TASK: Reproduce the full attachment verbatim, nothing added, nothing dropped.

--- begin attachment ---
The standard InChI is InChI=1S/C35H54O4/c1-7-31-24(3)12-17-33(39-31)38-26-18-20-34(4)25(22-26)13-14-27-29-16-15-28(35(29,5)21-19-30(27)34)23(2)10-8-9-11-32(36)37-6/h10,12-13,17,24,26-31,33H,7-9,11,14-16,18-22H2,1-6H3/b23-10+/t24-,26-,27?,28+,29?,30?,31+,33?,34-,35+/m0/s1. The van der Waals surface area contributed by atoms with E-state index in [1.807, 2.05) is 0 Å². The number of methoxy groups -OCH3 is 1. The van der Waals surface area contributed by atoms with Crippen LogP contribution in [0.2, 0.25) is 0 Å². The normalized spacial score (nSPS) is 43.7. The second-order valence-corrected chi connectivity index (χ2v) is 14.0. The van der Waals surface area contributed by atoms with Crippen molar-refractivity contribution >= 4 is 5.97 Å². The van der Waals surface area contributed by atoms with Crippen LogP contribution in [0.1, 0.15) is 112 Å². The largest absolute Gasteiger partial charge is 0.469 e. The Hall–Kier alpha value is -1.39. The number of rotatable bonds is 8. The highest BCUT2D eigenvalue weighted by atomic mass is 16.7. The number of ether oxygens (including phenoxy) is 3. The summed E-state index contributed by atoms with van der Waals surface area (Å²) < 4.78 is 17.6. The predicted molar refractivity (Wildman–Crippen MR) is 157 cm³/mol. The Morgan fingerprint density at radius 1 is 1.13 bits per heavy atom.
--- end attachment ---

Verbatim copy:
The standard InChI is InChI=1S/C35H54O4/c1-7-31-24(3)12-17-33(39-31)38-26-18-20-34(4)25(22-26)13-14-27-29-16-15-28(35(29,5)21-19-30(27)34)23(2)10-8-9-11-32(36)37-6/h10,12-13,17,24,26-31,33H,7-9,11,14-16,18-22H2,1-6H3/b23-10+/t24-,26-,27?,28+,29?,30?,31+,33?,34-,35+/m0/s1. The van der Waals surface area contributed by atoms with E-state index in [1.807, 2.05) is 0 Å². The number of methoxy groups -OCH3 is 1. The van der Waals surface area contributed by atoms with Crippen LogP contribution in [0.2, 0.25) is 0 Å². The normalized spacial score (nSPS) is 43.7. The second-order valence-corrected chi connectivity index (χ2v) is 14.0. The van der Waals surface area contributed by atoms with Crippen molar-refractivity contribution >= 4 is 5.97 Å². The van der Waals surface area contributed by atoms with Crippen LogP contribution in [0.1, 0.15) is 112 Å². The largest absolute Gasteiger partial charge is 0.469 e. The Hall–Kier alpha value is -1.39. The number of rotatable bonds is 8. The highest BCUT2D eigenvalue weighted by atomic mass is 16.7. The number of ether oxygens (including phenoxy) is 3. The summed E-state index contributed by atoms with van der Waals surface area (Å²) < 4.78 is 17.6. The predicted molar refractivity (Wildman–Crippen MR) is 157 cm³/mol. The Morgan fingerprint density at radius 1 is 1.13 bits per heavy atom.